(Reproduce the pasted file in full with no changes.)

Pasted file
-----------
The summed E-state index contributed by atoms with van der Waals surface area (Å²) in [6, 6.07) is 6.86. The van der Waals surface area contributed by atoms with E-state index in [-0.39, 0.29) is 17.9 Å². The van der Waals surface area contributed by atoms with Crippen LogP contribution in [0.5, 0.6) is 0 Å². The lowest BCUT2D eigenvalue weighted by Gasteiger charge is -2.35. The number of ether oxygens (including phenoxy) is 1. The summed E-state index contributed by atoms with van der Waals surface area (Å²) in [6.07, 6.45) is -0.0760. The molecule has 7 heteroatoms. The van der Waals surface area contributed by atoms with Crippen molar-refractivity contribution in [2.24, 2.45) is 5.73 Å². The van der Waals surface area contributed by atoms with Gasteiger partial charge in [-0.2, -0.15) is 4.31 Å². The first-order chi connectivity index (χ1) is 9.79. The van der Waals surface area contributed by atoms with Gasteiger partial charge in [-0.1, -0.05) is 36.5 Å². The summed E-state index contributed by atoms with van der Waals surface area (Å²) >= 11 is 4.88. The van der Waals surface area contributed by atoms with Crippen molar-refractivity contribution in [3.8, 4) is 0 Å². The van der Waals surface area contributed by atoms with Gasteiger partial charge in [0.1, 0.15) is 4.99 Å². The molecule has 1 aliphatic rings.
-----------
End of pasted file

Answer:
The summed E-state index contributed by atoms with van der Waals surface area (Å²) in [6, 6.07) is 6.86. The van der Waals surface area contributed by atoms with E-state index in [-0.39, 0.29) is 17.9 Å². The van der Waals surface area contributed by atoms with Crippen LogP contribution in [0.5, 0.6) is 0 Å². The lowest BCUT2D eigenvalue weighted by Gasteiger charge is -2.35. The number of ether oxygens (including phenoxy) is 1. The summed E-state index contributed by atoms with van der Waals surface area (Å²) in [6.07, 6.45) is -0.0760. The molecule has 7 heteroatoms. The van der Waals surface area contributed by atoms with Crippen molar-refractivity contribution in [2.24, 2.45) is 5.73 Å². The van der Waals surface area contributed by atoms with Gasteiger partial charge in [-0.2, -0.15) is 4.31 Å². The first-order chi connectivity index (χ1) is 9.79. The van der Waals surface area contributed by atoms with Gasteiger partial charge in [-0.1, -0.05) is 36.5 Å². The summed E-state index contributed by atoms with van der Waals surface area (Å²) >= 11 is 4.88. The van der Waals surface area contributed by atoms with Crippen molar-refractivity contribution in [3.8, 4) is 0 Å². The van der Waals surface area contributed by atoms with Gasteiger partial charge in [0.1, 0.15) is 4.99 Å². The molecule has 1 aliphatic rings.